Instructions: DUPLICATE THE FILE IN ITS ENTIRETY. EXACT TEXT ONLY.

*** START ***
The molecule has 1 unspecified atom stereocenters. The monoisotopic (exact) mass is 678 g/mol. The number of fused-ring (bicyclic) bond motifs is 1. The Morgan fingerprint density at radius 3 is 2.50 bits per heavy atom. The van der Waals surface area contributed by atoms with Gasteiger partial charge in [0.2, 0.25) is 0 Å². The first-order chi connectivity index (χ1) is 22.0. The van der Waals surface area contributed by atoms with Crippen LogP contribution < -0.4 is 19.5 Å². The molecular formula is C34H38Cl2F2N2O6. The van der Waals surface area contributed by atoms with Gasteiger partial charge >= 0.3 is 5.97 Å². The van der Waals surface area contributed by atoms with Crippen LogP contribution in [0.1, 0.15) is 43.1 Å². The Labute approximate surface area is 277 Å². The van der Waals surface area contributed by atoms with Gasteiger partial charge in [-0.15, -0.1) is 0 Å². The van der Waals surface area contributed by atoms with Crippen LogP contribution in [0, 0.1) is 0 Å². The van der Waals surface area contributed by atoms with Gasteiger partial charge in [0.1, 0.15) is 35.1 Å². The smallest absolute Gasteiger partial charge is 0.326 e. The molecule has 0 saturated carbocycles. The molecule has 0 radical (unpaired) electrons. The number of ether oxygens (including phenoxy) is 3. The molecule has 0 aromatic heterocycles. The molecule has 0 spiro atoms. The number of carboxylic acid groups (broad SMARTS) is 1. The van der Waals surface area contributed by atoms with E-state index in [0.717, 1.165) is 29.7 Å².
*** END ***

The molecule has 1 unspecified atom stereocenters. The monoisotopic (exact) mass is 678 g/mol. The number of fused-ring (bicyclic) bond motifs is 1. The Morgan fingerprint density at radius 3 is 2.50 bits per heavy atom. The van der Waals surface area contributed by atoms with Gasteiger partial charge in [0.2, 0.25) is 0 Å². The first-order chi connectivity index (χ1) is 22.0. The van der Waals surface area contributed by atoms with Crippen LogP contribution < -0.4 is 19.5 Å². The molecular formula is C34H38Cl2F2N2O6. The van der Waals surface area contributed by atoms with Gasteiger partial charge >= 0.3 is 5.97 Å². The van der Waals surface area contributed by atoms with Crippen LogP contribution in [0.1, 0.15) is 43.1 Å². The Labute approximate surface area is 277 Å². The van der Waals surface area contributed by atoms with Gasteiger partial charge in [-0.15, -0.1) is 0 Å². The van der Waals surface area contributed by atoms with Crippen LogP contribution in [0, 0.1) is 0 Å². The van der Waals surface area contributed by atoms with Gasteiger partial charge in [0.1, 0.15) is 35.1 Å². The smallest absolute Gasteiger partial charge is 0.326 e. The molecule has 0 saturated carbocycles. The molecule has 0 radical (unpaired) electrons. The number of ether oxygens (including phenoxy) is 3. The molecule has 0 aromatic heterocycles. The molecule has 0 spiro atoms. The number of carboxylic acid groups (broad SMARTS) is 1. The van der Waals surface area contributed by atoms with E-state index in [0.717, 1.165) is 29.7 Å².